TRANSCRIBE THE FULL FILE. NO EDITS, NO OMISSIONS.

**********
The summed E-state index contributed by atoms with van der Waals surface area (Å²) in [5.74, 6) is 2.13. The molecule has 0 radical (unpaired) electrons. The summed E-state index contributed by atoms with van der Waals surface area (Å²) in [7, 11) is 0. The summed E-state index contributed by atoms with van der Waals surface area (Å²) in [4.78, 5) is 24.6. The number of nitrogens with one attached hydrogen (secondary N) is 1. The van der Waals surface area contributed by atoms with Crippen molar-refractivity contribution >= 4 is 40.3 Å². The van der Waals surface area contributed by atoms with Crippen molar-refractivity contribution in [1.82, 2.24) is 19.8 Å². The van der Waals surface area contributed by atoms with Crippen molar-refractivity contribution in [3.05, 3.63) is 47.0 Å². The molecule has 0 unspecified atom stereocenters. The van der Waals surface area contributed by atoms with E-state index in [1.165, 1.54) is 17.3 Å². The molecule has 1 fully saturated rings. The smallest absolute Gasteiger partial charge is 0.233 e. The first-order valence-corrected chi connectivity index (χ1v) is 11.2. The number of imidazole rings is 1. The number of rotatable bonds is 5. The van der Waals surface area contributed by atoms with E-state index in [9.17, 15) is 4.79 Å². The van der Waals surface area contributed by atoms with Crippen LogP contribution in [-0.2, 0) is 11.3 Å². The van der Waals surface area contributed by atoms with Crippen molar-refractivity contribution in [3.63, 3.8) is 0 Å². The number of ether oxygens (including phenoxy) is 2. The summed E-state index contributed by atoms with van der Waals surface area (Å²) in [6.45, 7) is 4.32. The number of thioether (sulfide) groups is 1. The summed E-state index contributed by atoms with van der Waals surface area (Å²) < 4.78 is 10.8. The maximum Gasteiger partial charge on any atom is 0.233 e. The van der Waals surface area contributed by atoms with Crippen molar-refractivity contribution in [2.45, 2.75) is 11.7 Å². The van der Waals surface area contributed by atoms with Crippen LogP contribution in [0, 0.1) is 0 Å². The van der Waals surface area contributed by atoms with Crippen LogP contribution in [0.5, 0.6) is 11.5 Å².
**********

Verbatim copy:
The summed E-state index contributed by atoms with van der Waals surface area (Å²) in [5.74, 6) is 2.13. The molecule has 0 radical (unpaired) electrons. The summed E-state index contributed by atoms with van der Waals surface area (Å²) in [7, 11) is 0. The summed E-state index contributed by atoms with van der Waals surface area (Å²) in [4.78, 5) is 24.6. The number of nitrogens with one attached hydrogen (secondary N) is 1. The van der Waals surface area contributed by atoms with Crippen molar-refractivity contribution >= 4 is 40.3 Å². The van der Waals surface area contributed by atoms with Crippen molar-refractivity contribution in [1.82, 2.24) is 19.8 Å². The van der Waals surface area contributed by atoms with Crippen molar-refractivity contribution in [3.05, 3.63) is 47.0 Å². The molecule has 0 unspecified atom stereocenters. The van der Waals surface area contributed by atoms with E-state index in [1.165, 1.54) is 17.3 Å². The molecule has 1 fully saturated rings. The smallest absolute Gasteiger partial charge is 0.233 e. The first-order valence-corrected chi connectivity index (χ1v) is 11.2. The number of imidazole rings is 1. The number of rotatable bonds is 5. The van der Waals surface area contributed by atoms with E-state index in [9.17, 15) is 4.79 Å². The van der Waals surface area contributed by atoms with Crippen LogP contribution in [-0.2, 0) is 11.3 Å². The van der Waals surface area contributed by atoms with Crippen molar-refractivity contribution in [3.63, 3.8) is 0 Å². The number of ether oxygens (including phenoxy) is 2. The summed E-state index contributed by atoms with van der Waals surface area (Å²) in [6.45, 7) is 4.32. The number of thioether (sulfide) groups is 1. The summed E-state index contributed by atoms with van der Waals surface area (Å²) < 4.78 is 10.8. The maximum Gasteiger partial charge on any atom is 0.233 e. The van der Waals surface area contributed by atoms with Crippen molar-refractivity contribution in [2.45, 2.75) is 11.7 Å². The van der Waals surface area contributed by atoms with Crippen LogP contribution in [0, 0.1) is 0 Å². The van der Waals surface area contributed by atoms with Crippen LogP contribution in [0.5, 0.6) is 11.5 Å².